These news stories are coming thick and fast.
Just Monday we reported on the emergence of a service using Zoom to offer a virtual hostess club experience.
Now there is SmaCaba, another remote hostess club service.
With a typically Japanese mashup of “smartphone” and “kyabakura” (cabaret club, a euphemism for hostess club) for its name, SmaCaba links hostesses and customers through their handheld devices. The session that a customer enjoys with an available hostess is conducted via LINE, Zoom, or Skype. Sessions are available from 7pm every day except Sundays.
The customer/user pays with digital “drink tickets” that are priced in three tiers (silver, gold, or diamond), ranging from ¥1,500 to ¥5,000 per 30 minutes. The customer buys these through the service and then sends the QR code or URL to the hostess via their app of choice to start their session. However, there are also additional “food” and “drink” tickets if you want to pay extra: these must be like perks or tips, since you won’t actually be buying a real drink for the hostess like in an actual club (which is generally how the bill increases). It is also apparently possible to “drink” with friends in the same way as a group might go to a hostess club together.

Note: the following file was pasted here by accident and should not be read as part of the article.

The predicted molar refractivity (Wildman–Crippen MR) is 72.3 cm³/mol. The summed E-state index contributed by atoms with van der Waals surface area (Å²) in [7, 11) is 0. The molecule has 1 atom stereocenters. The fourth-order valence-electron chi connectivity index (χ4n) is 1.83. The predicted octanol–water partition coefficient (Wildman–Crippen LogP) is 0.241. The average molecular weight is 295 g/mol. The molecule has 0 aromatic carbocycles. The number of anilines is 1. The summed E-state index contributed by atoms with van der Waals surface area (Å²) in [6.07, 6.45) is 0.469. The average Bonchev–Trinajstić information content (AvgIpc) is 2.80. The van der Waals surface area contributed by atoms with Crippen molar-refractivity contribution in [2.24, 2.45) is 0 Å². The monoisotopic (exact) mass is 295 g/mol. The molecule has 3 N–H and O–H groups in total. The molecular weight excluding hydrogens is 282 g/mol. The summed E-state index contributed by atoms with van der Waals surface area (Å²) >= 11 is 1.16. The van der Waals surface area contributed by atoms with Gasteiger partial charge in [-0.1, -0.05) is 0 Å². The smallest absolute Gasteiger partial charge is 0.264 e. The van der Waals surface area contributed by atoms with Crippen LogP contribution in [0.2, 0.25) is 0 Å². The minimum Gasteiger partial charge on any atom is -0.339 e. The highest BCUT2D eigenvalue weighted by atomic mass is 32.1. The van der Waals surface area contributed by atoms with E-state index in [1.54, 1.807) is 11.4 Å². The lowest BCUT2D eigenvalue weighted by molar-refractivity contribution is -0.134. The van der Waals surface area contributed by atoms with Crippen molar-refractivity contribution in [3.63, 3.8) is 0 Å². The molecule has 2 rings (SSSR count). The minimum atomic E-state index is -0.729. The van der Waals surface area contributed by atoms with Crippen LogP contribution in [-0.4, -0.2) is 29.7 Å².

Certain details about the SmaCaba system are still tentative or unannounced at time of writing (the registration page, for instance, is not ready yet), though we expect it will become a popular service if the crisis continues and real hostess clubs remain closed.
This is just one of the ways that the coronavirus pandemic is affecting the adult and sex industry in Japan.
With Kabukicho in Shinjuku quickly identified as a risky district where COVID-19 infection was spreading, hostess clubs and various other services in the red-light district are now closed and the streets deserted. This has put thousands of hostesses, touts, bouncers, other club employees, and sex workers out of work for weeks, not to mention all the people in secondary industries who served the needs of hostesses like hair and nail salons, beauty clinics, luxury retailers, and even taxi drivers.